- Ketorolac should be avoided due to its higher risk for gastric ulcers.
- Refer to the Beers criteria for a list of inappropriate medications to use in older adults.
- The STOPP criteria is another validated screening tool for potentially inappropriate prescriptions in older adults that can be used to determine if certain medications are suitable in this patient population and/or guide medication prescribing on discharge.
Quality Of Evidence?
We are highly confident that the true effect lies close to that of the estimate of the effect. There is a wide range of studies included in the analyses with no major limitations, there is little variation between studies, and the summary estimate has a narrow confidence interval.
We consider that the true effect is likely to be close to the estimate of the effect, but there is a possibility that it is substantially different. There are only a few studies and some have limitations but not major flaws, there are some variations between studies, or the confidence interval of the summary estimate is wide.
When the true effect may be substantially different from the estimate of the effect. The studies have major flaws, there is important variations between studies, of the confidence interval of the summary estimate is very wide.
While there are multiple tools available to assess pain in older adults, they have not been validated specifically for the emergency setting and no single study has identified a superior tool. Furthermore, there is a paucity of guidelines for acute analgesic treatment in older adults.
OTHER RELEVANT INFORMATION
Recommended CPD course for topic: Geriatric EM.
Walls R., Hockerberger R., & Gausche-Hill M. (eds) Rosen’s Emergency Medicine: Concepts and Clinical Practice. 9th Philadelphia, PA: Elsevier; 2018.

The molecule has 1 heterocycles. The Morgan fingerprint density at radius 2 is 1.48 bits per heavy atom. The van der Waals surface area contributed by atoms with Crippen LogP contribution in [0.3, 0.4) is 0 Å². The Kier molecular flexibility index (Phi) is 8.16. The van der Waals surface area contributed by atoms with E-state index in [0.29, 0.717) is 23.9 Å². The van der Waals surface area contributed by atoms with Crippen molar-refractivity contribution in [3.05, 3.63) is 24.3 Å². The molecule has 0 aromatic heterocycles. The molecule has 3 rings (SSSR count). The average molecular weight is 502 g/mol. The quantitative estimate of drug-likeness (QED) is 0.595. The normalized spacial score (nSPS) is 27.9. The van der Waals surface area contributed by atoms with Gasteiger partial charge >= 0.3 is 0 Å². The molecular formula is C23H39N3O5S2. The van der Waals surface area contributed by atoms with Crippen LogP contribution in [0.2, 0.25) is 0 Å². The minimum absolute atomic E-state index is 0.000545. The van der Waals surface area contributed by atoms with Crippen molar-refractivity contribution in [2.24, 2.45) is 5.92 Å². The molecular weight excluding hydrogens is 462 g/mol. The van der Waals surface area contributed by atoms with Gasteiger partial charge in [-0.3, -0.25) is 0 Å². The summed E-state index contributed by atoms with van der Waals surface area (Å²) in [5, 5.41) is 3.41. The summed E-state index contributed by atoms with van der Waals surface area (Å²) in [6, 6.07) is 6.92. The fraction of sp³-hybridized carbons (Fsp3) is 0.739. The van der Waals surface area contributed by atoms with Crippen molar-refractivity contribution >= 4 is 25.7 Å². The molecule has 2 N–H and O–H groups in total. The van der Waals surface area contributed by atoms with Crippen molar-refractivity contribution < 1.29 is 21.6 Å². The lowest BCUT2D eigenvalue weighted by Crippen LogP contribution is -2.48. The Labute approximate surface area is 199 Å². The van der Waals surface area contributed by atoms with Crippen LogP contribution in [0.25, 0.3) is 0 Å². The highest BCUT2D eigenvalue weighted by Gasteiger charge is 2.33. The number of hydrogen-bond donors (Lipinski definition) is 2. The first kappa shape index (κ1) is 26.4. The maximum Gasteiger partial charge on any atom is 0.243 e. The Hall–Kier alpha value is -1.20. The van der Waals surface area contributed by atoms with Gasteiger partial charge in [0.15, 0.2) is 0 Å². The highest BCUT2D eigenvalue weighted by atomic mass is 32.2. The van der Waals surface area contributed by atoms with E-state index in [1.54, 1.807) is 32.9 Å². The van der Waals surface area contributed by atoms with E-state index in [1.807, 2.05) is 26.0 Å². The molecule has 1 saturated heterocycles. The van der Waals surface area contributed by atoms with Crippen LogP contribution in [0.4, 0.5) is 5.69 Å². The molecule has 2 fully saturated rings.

Daoust R., Paquet J., Boucher V., Pelletier M., Gouin É. & Émond M. (2020). Relationship between pain, opioid treatment, and delirium in older emergency department patients. Acad Emerg Med. 27(8):708–16. DOI: 1111/acem.14033.
Hwang U. & Platts-Mills T.F. (2013). Acute pain management in older adults in the emergency department. Clin Geriatr Med. 29(1):151–64.
Benhamed A., Boucher V. & Emond M. (2022). Pain management in emergency department older adults with pelvic fracture: still insufficient. CJEM. 24:245-246. DOI: 1007/s43678-022-00299-9.
The purpose of this document is to provide health care professionals with key facts and recommendations for the diagnosis and treatment of patients in the emergency department. This summary was produced by Emergency Care BC (formerly the BC Emergency Medicine Network) and uses the best available knowledge at the time of publication. However, healthcare professionals should continue to use their own judgment and take into consideration context, resources and other relevant factors. Emergency Care BC is not liable for any damages, claims, liabilities, costs or obligations arising from the use of this document including loss or damages arising from any claims made by a third party. Emergency Care BC also assumes no responsibility or liability for changes made to this document without its consent.
Last Updated Mar 04, 2024